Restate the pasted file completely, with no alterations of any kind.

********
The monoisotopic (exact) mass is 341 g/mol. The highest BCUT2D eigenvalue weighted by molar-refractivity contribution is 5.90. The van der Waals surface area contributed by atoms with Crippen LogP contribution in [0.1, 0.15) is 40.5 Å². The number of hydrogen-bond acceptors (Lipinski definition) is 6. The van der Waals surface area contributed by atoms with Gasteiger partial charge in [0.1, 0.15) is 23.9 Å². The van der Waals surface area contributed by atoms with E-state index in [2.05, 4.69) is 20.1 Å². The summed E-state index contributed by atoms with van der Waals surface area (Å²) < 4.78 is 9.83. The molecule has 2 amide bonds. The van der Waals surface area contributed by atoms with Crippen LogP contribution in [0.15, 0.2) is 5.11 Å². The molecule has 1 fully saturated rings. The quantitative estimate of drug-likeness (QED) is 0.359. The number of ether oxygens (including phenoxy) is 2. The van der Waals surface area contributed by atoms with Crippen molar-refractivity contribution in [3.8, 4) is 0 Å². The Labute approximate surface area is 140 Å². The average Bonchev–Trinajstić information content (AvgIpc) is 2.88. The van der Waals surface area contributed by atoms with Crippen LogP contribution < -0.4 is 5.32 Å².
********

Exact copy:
The monoisotopic (exact) mass is 341 g/mol. The highest BCUT2D eigenvalue weighted by molar-refractivity contribution is 5.90. The van der Waals surface area contributed by atoms with Crippen LogP contribution in [0.1, 0.15) is 40.5 Å². The number of hydrogen-bond acceptors (Lipinski definition) is 6. The van der Waals surface area contributed by atoms with Gasteiger partial charge in [0.1, 0.15) is 23.9 Å². The van der Waals surface area contributed by atoms with E-state index in [2.05, 4.69) is 20.1 Å². The summed E-state index contributed by atoms with van der Waals surface area (Å²) < 4.78 is 9.83. The molecule has 2 amide bonds. The van der Waals surface area contributed by atoms with Crippen LogP contribution in [0.15, 0.2) is 5.11 Å². The molecule has 1 fully saturated rings. The quantitative estimate of drug-likeness (QED) is 0.359. The number of ether oxygens (including phenoxy) is 2. The van der Waals surface area contributed by atoms with Crippen molar-refractivity contribution in [3.8, 4) is 0 Å². The Labute approximate surface area is 140 Å². The average Bonchev–Trinajstić information content (AvgIpc) is 2.88. The van der Waals surface area contributed by atoms with Crippen LogP contribution < -0.4 is 5.32 Å².